Victor Pelevin

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(Great Authors of World Literature, Critical Edition)

In the wake of the Soviet Union’s collapse in 1991, Victor Pelevin (pehl-YAY-vihn) emerged as an unconventional and irreverent voice among Russia’s new generation of writers. Drawing on sources as disparate as Russian folk culture, Soviet-era propaganda, classical Russian literature, and Buddhist philosophy, Pelevin has chronicled the schizophrenic nature of post-Soviet life, an era during which the promise of global dominion under Communism has been replaced by an empty and savage capitalism. The characters in Pelevin’s stories and novels are cut off from their past and uncertain of their future, calling into question the very nature of their individual and collective identities.

Pelevin was born on November 22, 1962, in Moscow in the Soviet Union. After his graduation from the Moscow Institute of Power and Engineering, he turned his attention to writing. His earliest stories, collected in The Blue Lantern, and Other Stories, were widely acclaimed in Russia and earned Pelevin the Russian Little Booker Prize in 1993. Like Pelevin’s later works, the stories in The Blue Lantern combine elements of the surreal and the absurd. In the title story, a group of young boys in a camp dormitory meditate on their mortality by telling stories that blur the distinction between life and death. In “News from Nepal,” Lyubochka and her fellow workers at a Soviet factory slowly discover during the course of what seems like an ordinary work shift that each has been killed in a variety of accidents, natural disasters, and murders. “Hermit and Six-Toes,” one of Pelevin’s best-known stories, relates a philosophical dialogue between two chickens who eventually escape a grisly end by flying out of the coop in which they are imprisoned.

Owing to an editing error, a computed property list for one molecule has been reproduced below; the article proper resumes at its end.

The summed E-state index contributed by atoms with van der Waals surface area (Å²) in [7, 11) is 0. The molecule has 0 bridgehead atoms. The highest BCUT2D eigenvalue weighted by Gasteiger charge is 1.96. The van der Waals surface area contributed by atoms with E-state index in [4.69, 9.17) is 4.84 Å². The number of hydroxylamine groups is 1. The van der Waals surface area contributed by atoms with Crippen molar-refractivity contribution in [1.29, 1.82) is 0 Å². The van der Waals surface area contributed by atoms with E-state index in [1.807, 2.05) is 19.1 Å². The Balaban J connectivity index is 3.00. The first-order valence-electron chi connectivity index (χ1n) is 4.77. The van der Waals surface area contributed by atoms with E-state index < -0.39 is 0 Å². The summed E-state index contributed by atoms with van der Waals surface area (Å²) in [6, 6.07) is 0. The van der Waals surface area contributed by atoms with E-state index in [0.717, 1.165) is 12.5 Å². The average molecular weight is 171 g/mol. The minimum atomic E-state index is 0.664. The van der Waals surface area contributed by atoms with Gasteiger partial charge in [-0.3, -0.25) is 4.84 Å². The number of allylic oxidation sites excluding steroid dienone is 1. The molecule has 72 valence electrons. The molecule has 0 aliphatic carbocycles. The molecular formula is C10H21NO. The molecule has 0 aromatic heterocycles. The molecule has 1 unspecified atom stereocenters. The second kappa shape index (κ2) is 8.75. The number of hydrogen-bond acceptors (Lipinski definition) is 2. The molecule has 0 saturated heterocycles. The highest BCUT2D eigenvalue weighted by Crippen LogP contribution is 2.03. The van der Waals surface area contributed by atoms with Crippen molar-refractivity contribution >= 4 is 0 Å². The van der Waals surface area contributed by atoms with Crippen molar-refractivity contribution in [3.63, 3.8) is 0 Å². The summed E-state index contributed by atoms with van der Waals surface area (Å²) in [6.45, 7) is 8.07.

In the novella The Yellow Arrow, Pelevin offers a compelling parable of Russian society. The Yellow Arrow is a train with no end and no beginning, which makes no stops, and which moves inexorably toward a ruined bridge. With the assistance of his contemplative friend, Khan, the protagonist, Andrei, awakes from the torpor that afflicts his fellow passengers, who do not realize that they are passengers on a train, and begins to plan his escape.

In his first novel, Omon Ra, Pelevin satirized the Soviet space program and, more broadly, the Soviet rhetoric of world dominion in his depiction of a young man’s startling experiences as a fledgling cosmonaut. The idealistic Omon hopes to distinguish himself as a hero of the Soviet space program. His dreams are soon dashed, however, when his commander assigns him to a suicide mission to the moon in a lunar vehicle operated by pedal power. Ultimately, the space program proves to be an elaborate hoax perpetuated to foster the myth of Soviet superiority.

The eight stories in Pelevin’s second collection of short fiction, A Werewolf Problem in Central Russia, and Other Stories, continue to explore the themes of self-perception and national identity raised consistently by Pelevin in his earlier works. In the title story, a young hitchhiker from Moscow, Sasha, stumbles upon a community of werewolves in the country and soon becomes initiated into the group. In “Sleep,” a university student learns to function in class while sleeping, only to discover later that he cannot distinguish reality from dreams. Pelevin depicts a woman bathroom attendant’s epiphany and its consequent effect on Russian society in “Vera Pavlovna’s Ninth Dream.” “Perestroika erupted into the public lavatory on Tverskoy Boulevard from several directions at once,” Pelevin writes in the opening line of the story.

A common theme in Pelevin’s fiction involves the cultural displacement that followed the collapse of Communism. Soviet citizens were indoctrinated for decades with the infallibility of the Soviet Union. The people of the post-Soviet era were left to fend for themselves in the aftermath of its collapse, as influences from Eastern and Western democracies vied for supremacy in the fledgling...

(The entire section is 1,148 words.)